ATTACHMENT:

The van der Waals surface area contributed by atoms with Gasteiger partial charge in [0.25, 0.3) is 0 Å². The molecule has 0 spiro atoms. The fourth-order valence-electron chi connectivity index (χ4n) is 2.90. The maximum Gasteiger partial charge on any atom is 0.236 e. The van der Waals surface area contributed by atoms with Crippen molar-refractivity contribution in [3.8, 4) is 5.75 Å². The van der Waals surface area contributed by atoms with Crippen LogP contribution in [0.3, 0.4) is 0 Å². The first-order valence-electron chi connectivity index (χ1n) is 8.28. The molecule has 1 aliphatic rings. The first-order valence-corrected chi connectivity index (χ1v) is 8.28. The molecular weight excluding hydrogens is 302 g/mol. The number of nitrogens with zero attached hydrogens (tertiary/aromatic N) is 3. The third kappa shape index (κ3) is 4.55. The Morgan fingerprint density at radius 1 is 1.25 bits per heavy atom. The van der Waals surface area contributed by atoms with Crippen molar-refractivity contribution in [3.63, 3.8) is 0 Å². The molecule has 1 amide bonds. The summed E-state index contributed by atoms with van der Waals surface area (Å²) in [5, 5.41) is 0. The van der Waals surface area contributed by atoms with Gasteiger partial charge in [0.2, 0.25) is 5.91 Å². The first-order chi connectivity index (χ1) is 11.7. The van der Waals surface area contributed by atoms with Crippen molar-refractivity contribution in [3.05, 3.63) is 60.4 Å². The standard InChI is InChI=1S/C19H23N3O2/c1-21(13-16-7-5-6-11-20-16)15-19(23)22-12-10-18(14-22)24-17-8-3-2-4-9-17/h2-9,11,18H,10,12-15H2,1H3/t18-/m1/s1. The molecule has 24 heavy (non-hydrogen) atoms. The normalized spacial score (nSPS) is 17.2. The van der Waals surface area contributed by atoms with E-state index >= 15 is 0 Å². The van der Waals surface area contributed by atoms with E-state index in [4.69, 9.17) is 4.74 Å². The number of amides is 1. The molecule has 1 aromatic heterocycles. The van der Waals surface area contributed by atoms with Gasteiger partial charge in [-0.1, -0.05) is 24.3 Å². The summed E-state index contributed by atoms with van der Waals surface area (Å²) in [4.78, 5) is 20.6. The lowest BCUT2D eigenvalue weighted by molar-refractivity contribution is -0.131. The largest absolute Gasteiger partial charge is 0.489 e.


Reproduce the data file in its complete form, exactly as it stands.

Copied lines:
The van der Waals surface area contributed by atoms with Gasteiger partial charge in [0.25, 0.3) is 0 Å². The molecule has 0 spiro atoms. The fourth-order valence-electron chi connectivity index (χ4n) is 2.90. The maximum Gasteiger partial charge on any atom is 0.236 e. The van der Waals surface area contributed by atoms with Crippen molar-refractivity contribution in [3.8, 4) is 5.75 Å². The van der Waals surface area contributed by atoms with Crippen LogP contribution in [0.3, 0.4) is 0 Å². The first-order valence-electron chi connectivity index (χ1n) is 8.28. The molecule has 1 aliphatic rings. The first-order valence-corrected chi connectivity index (χ1v) is 8.28. The molecular weight excluding hydrogens is 302 g/mol. The number of nitrogens with zero attached hydrogens (tertiary/aromatic N) is 3. The third kappa shape index (κ3) is 4.55. The Morgan fingerprint density at radius 1 is 1.25 bits per heavy atom. The van der Waals surface area contributed by atoms with Crippen molar-refractivity contribution in [3.63, 3.8) is 0 Å². The molecule has 1 amide bonds. The summed E-state index contributed by atoms with van der Waals surface area (Å²) in [5, 5.41) is 0. The van der Waals surface area contributed by atoms with Gasteiger partial charge in [0.2, 0.25) is 5.91 Å². The first-order chi connectivity index (χ1) is 11.7. The van der Waals surface area contributed by atoms with Crippen molar-refractivity contribution in [3.05, 3.63) is 60.4 Å². The standard InChI is InChI=1S/C19H23N3O2/c1-21(13-16-7-5-6-11-20-16)15-19(23)22-12-10-18(14-22)24-17-8-3-2-4-9-17/h2-9,11,18H,10,12-15H2,1H3/t18-/m1/s1. The molecule has 24 heavy (non-hydrogen) atoms. The normalized spacial score (nSPS) is 17.2. The van der Waals surface area contributed by atoms with E-state index >= 15 is 0 Å². The van der Waals surface area contributed by atoms with E-state index in [4.69, 9.17) is 4.74 Å². The number of amides is 1. The molecule has 1 aromatic heterocycles. The van der Waals surface area contributed by atoms with Gasteiger partial charge in [-0.1, -0.05) is 24.3 Å². The summed E-state index contributed by atoms with van der Waals surface area (Å²) in [4.78, 5) is 20.6. The lowest BCUT2D eigenvalue weighted by molar-refractivity contribution is -0.131. The largest absolute Gasteiger partial charge is 0.489 e.